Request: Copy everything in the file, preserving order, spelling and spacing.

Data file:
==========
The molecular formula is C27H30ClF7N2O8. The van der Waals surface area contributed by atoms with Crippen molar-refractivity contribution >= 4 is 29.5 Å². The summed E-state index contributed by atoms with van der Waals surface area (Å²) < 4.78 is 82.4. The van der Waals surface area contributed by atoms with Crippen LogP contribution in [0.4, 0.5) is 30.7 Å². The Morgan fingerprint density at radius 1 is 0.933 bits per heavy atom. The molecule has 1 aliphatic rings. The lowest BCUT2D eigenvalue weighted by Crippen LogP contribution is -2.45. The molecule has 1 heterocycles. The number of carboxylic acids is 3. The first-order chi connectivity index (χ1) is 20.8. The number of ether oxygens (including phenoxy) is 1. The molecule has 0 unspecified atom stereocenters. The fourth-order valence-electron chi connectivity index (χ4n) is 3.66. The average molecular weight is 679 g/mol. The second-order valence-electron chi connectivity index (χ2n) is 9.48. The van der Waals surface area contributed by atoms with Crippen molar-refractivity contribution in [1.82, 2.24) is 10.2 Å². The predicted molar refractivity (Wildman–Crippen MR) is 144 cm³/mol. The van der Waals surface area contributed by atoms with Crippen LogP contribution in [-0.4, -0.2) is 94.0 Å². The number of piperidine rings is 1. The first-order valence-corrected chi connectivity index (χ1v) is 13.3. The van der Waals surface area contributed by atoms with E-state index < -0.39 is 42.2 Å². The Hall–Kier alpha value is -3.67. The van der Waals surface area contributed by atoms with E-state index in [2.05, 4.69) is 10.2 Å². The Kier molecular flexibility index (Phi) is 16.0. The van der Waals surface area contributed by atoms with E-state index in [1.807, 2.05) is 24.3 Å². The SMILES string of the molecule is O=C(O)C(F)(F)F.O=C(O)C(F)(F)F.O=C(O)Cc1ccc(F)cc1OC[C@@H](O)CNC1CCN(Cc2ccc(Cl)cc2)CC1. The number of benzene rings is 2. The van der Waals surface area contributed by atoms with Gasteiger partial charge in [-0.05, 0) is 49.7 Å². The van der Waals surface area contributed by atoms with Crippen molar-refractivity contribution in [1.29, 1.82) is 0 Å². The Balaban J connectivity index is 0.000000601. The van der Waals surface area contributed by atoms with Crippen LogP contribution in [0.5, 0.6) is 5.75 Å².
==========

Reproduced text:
The molecular formula is C27H30ClF7N2O8. The van der Waals surface area contributed by atoms with Crippen molar-refractivity contribution >= 4 is 29.5 Å². The summed E-state index contributed by atoms with van der Waals surface area (Å²) < 4.78 is 82.4. The van der Waals surface area contributed by atoms with Crippen LogP contribution in [0.4, 0.5) is 30.7 Å². The Morgan fingerprint density at radius 1 is 0.933 bits per heavy atom. The molecule has 1 aliphatic rings. The lowest BCUT2D eigenvalue weighted by Crippen LogP contribution is -2.45. The molecule has 1 heterocycles. The number of carboxylic acids is 3. The first-order chi connectivity index (χ1) is 20.8. The number of ether oxygens (including phenoxy) is 1. The molecule has 0 unspecified atom stereocenters. The fourth-order valence-electron chi connectivity index (χ4n) is 3.66. The average molecular weight is 679 g/mol. The second-order valence-electron chi connectivity index (χ2n) is 9.48. The van der Waals surface area contributed by atoms with Crippen molar-refractivity contribution in [1.82, 2.24) is 10.2 Å². The predicted molar refractivity (Wildman–Crippen MR) is 144 cm³/mol. The van der Waals surface area contributed by atoms with Crippen LogP contribution in [-0.4, -0.2) is 94.0 Å². The number of piperidine rings is 1. The first-order valence-corrected chi connectivity index (χ1v) is 13.3. The van der Waals surface area contributed by atoms with E-state index < -0.39 is 42.2 Å². The Hall–Kier alpha value is -3.67. The van der Waals surface area contributed by atoms with E-state index in [2.05, 4.69) is 10.2 Å². The Kier molecular flexibility index (Phi) is 16.0. The van der Waals surface area contributed by atoms with E-state index in [1.807, 2.05) is 24.3 Å². The SMILES string of the molecule is O=C(O)C(F)(F)F.O=C(O)C(F)(F)F.O=C(O)Cc1ccc(F)cc1OC[C@@H](O)CNC1CCN(Cc2ccc(Cl)cc2)CC1. The number of benzene rings is 2. The van der Waals surface area contributed by atoms with Gasteiger partial charge in [-0.05, 0) is 49.7 Å². The van der Waals surface area contributed by atoms with Crippen molar-refractivity contribution in [1.29, 1.82) is 0 Å². The Balaban J connectivity index is 0.000000601. The van der Waals surface area contributed by atoms with Crippen LogP contribution in [0.5, 0.6) is 5.75 Å².